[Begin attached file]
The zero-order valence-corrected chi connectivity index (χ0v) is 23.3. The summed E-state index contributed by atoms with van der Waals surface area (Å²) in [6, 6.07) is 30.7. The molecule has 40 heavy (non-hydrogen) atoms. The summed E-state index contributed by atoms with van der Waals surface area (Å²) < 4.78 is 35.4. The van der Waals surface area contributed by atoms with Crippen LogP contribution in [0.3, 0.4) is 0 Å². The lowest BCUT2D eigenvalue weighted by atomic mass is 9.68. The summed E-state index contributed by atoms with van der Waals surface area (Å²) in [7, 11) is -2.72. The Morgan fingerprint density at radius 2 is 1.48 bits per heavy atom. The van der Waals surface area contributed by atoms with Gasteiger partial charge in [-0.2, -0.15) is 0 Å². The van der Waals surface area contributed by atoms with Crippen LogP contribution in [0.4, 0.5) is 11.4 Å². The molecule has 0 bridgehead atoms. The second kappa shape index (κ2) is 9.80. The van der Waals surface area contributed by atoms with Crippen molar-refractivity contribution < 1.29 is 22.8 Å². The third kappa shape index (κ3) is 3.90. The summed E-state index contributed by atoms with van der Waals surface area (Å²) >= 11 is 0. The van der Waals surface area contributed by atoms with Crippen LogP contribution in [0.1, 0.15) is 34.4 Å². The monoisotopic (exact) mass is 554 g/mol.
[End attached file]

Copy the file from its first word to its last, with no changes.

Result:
The zero-order valence-corrected chi connectivity index (χ0v) is 23.3. The summed E-state index contributed by atoms with van der Waals surface area (Å²) in [6, 6.07) is 30.7. The molecule has 40 heavy (non-hydrogen) atoms. The summed E-state index contributed by atoms with van der Waals surface area (Å²) < 4.78 is 35.4. The van der Waals surface area contributed by atoms with Crippen LogP contribution in [0.3, 0.4) is 0 Å². The lowest BCUT2D eigenvalue weighted by atomic mass is 9.68. The summed E-state index contributed by atoms with van der Waals surface area (Å²) in [7, 11) is -2.72. The Morgan fingerprint density at radius 2 is 1.48 bits per heavy atom. The van der Waals surface area contributed by atoms with Gasteiger partial charge in [-0.2, -0.15) is 0 Å². The van der Waals surface area contributed by atoms with Crippen LogP contribution in [0.4, 0.5) is 11.4 Å². The molecule has 0 bridgehead atoms. The second kappa shape index (κ2) is 9.80. The van der Waals surface area contributed by atoms with Crippen molar-refractivity contribution < 1.29 is 22.8 Å². The third kappa shape index (κ3) is 3.90. The summed E-state index contributed by atoms with van der Waals surface area (Å²) >= 11 is 0. The van der Waals surface area contributed by atoms with Crippen LogP contribution in [0.1, 0.15) is 34.4 Å². The monoisotopic (exact) mass is 554 g/mol.